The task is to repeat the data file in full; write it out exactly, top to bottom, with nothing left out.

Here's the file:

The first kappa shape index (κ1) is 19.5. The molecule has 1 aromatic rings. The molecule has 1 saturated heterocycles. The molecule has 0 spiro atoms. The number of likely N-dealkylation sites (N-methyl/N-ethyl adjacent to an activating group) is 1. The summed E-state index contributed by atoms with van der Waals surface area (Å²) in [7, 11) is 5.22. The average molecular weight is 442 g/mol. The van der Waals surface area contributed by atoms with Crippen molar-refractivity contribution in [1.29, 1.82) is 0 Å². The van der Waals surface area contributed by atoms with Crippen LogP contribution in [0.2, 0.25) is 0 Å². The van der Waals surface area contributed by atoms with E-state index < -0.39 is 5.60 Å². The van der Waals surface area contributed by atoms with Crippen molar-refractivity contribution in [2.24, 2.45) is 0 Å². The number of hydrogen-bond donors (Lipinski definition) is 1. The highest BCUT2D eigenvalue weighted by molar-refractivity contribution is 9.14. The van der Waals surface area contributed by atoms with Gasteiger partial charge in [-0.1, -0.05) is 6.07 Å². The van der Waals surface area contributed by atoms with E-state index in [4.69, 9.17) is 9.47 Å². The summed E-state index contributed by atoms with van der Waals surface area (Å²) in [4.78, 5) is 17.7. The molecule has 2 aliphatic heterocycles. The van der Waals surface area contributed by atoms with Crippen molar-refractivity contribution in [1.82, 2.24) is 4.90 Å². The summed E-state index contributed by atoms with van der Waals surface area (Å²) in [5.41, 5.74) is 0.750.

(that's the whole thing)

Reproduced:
The first kappa shape index (κ1) is 19.5. The molecule has 1 aromatic rings. The molecule has 1 saturated heterocycles. The molecule has 0 spiro atoms. The number of likely N-dealkylation sites (N-methyl/N-ethyl adjacent to an activating group) is 1. The summed E-state index contributed by atoms with van der Waals surface area (Å²) in [7, 11) is 5.22. The average molecular weight is 442 g/mol. The van der Waals surface area contributed by atoms with Crippen molar-refractivity contribution in [1.29, 1.82) is 0 Å². The van der Waals surface area contributed by atoms with Crippen LogP contribution in [0.2, 0.25) is 0 Å². The van der Waals surface area contributed by atoms with E-state index < -0.39 is 5.60 Å². The van der Waals surface area contributed by atoms with Crippen molar-refractivity contribution in [2.24, 2.45) is 0 Å². The number of hydrogen-bond donors (Lipinski definition) is 1. The highest BCUT2D eigenvalue weighted by molar-refractivity contribution is 9.14. The van der Waals surface area contributed by atoms with Gasteiger partial charge in [-0.1, -0.05) is 6.07 Å². The van der Waals surface area contributed by atoms with E-state index in [4.69, 9.17) is 9.47 Å². The summed E-state index contributed by atoms with van der Waals surface area (Å²) in [4.78, 5) is 17.7. The molecule has 2 aliphatic heterocycles. The van der Waals surface area contributed by atoms with Crippen molar-refractivity contribution in [1.82, 2.24) is 4.90 Å². The summed E-state index contributed by atoms with van der Waals surface area (Å²) in [5.41, 5.74) is 0.750.